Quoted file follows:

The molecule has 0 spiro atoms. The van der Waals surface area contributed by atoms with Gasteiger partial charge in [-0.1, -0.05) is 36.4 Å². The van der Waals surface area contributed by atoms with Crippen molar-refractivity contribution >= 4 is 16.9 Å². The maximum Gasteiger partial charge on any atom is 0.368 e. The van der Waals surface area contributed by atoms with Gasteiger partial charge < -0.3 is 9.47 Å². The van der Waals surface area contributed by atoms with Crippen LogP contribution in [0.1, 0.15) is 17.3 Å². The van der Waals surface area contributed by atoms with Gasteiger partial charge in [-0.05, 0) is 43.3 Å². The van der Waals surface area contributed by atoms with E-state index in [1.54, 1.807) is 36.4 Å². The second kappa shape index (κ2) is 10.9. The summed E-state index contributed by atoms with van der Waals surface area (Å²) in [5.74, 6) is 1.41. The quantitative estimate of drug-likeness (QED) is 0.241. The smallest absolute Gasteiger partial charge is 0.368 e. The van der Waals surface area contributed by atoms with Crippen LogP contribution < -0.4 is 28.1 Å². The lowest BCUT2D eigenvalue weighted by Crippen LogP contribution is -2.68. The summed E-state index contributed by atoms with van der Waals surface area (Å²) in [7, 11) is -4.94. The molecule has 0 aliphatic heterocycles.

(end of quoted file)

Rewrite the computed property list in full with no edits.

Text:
The molecule has 0 spiro atoms. The van der Waals surface area contributed by atoms with Gasteiger partial charge in [-0.1, -0.05) is 36.4 Å². The van der Waals surface area contributed by atoms with Crippen molar-refractivity contribution >= 4 is 16.9 Å². The maximum Gasteiger partial charge on any atom is 0.368 e. The van der Waals surface area contributed by atoms with Gasteiger partial charge < -0.3 is 9.47 Å². The van der Waals surface area contributed by atoms with Crippen LogP contribution in [0.1, 0.15) is 17.3 Å². The van der Waals surface area contributed by atoms with Gasteiger partial charge in [-0.05, 0) is 43.3 Å². The van der Waals surface area contributed by atoms with E-state index in [1.54, 1.807) is 36.4 Å². The second kappa shape index (κ2) is 10.9. The summed E-state index contributed by atoms with van der Waals surface area (Å²) in [5.74, 6) is 1.41. The quantitative estimate of drug-likeness (QED) is 0.241. The smallest absolute Gasteiger partial charge is 0.368 e. The van der Waals surface area contributed by atoms with Crippen LogP contribution < -0.4 is 28.1 Å². The lowest BCUT2D eigenvalue weighted by Crippen LogP contribution is -2.68. The summed E-state index contributed by atoms with van der Waals surface area (Å²) in [7, 11) is -4.94. The molecule has 0 aliphatic heterocycles.